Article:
· Is ease of habitation designed into place? Are social rules dictated?
Or renewed and altered through interactions on some regular basis?
· What cues provide a context for understanding online behavior?
· What's the balance between play and seriousness in a work place?
· How does the supporting technology impact users' interactions?
· What is the interaction between the design of user interfaces and the
ability of the participants to create a viable place for social interaction?
· What theoretical constructs have been useful to you in understanding
how interactions in community places have enabled people to stays tied
A variety of disciplines are pertinent to these explorations, including
architecture, sociology, linguistic and discourse analyses, and design.
Each one approaches the ideas of place and common ground for
interaction from a slightly different perspective, and level of detail.
Other disciplines may have pertinent insights and approaches. For
example, facial expression, gesture, and audible cues are all prevalent
in face to face interaction. Online cues might be extended to auditory
and haptic modalities. We would like to encourage them all.
There have been a number of past community workshops, covering formation
of communities, construction of infrastructures and understanding
aspects of group formation and vitality. Recently there has been more
emphasis on how to study and understand active communities. We would
like to expand this to a deeper understanding of the mechanisms involved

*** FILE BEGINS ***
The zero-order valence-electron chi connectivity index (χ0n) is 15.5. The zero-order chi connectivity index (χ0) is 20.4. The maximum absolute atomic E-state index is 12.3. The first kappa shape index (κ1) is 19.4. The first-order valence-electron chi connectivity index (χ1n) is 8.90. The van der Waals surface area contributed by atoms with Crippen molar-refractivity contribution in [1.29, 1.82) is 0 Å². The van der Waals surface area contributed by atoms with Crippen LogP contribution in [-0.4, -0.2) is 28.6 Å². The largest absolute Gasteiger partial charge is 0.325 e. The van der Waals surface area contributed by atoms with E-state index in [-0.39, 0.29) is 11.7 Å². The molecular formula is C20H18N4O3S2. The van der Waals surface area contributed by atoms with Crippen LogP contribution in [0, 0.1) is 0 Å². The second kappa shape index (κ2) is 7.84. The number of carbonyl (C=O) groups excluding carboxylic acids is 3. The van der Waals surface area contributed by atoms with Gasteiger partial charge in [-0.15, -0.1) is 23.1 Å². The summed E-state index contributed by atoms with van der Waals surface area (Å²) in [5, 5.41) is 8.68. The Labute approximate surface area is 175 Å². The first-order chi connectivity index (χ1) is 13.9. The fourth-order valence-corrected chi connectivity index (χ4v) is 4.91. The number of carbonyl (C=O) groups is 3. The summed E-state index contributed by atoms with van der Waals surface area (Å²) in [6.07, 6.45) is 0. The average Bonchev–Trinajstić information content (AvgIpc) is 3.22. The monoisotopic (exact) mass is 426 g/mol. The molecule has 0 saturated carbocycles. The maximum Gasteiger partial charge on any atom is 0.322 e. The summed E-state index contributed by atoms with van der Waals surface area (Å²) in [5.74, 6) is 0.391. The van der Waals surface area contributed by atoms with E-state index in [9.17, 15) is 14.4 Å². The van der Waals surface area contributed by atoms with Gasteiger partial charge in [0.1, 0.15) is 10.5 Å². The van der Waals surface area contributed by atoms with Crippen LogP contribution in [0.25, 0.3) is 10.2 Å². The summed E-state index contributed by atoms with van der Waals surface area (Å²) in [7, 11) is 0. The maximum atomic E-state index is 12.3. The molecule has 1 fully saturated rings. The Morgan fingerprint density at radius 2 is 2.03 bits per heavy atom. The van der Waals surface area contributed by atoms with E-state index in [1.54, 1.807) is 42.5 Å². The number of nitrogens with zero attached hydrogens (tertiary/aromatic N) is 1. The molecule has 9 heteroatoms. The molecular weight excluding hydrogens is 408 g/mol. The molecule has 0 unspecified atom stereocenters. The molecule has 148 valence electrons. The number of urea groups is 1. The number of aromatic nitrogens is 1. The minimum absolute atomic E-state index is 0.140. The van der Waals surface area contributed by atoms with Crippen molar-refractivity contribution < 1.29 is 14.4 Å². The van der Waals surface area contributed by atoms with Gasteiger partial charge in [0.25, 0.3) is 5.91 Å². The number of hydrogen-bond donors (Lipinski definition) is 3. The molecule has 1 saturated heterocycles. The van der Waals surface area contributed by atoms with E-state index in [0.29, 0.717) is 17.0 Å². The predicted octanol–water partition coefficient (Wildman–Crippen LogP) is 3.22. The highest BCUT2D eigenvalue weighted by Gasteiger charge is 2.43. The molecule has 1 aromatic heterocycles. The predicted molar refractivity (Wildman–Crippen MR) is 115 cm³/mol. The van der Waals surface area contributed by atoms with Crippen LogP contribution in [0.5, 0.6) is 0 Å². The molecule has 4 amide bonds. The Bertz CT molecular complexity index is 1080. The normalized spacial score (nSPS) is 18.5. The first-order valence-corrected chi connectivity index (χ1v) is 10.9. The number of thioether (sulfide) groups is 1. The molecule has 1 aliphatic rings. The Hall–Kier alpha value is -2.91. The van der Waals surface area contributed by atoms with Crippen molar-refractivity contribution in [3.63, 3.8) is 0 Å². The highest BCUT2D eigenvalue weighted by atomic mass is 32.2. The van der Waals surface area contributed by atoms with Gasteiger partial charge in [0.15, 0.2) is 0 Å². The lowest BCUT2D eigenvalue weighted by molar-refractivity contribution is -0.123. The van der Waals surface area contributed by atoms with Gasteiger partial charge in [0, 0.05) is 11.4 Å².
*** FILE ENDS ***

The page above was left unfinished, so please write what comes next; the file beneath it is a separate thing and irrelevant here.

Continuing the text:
as they relate to inhabiting virtual space, thus creating place and
If participants agree, activities will start with dinner at a local
restaurant the night preceding the full day workshop. Prior to
ordering dinner a general orientation of the workshop will be given by
the organizers, along with introductions. During dinner participants
will present their submissions. They will be given a maximum of 3
minutes to speak. This dinner meeting will enable us to maximize the
full day workshop. Accepted participants will be expected to have read
the positions papers before attending the dinner and the workshop.
The full day will be divided into a number of interactive sessions,
rather than just presentation of position papers. The exact details will
depend upon the position papers received, however we hope to: 1) Explore
participants’ examples of how the design of virtual place provides
common ground for user interactions; 2) Examine how communities use
public interactions in virtual spaces to create shared meaning; and 3)
Look at the impact of virtual behavior on community development and
maintenance. and the final organization will be adapted to take into
account the number expected and the range of submissions. Ideally, we
expect about 12-15 participants, but could expand up to 20. If size
approaches the maximum we will adjust the workshop organization to spend
some time broken into small groups so that the quality of the
discussions remains high. By the end of the workshop participants will
have catalogued design differences, cues, and behaviors in various
virtual settings, and explored how they support behavior in work related
spaces. If attendance is high we may break into subgroups for more
intense discussion. If this is the case then each smaller group will
report back with their key ideas
Participants will be selected on the basis of position papers submitted
prior to the workshop. Proposals should be no longer than 6 pages and
should include description of the following aspects.
1) An existing place used to support community (or communities),
including information about whether or not it is a work community and ;
2) An examination of how the place/s under consideration provides cues
and common ground for user interactions, and ;
3) Theoretical ideas or approaches that help you understand context and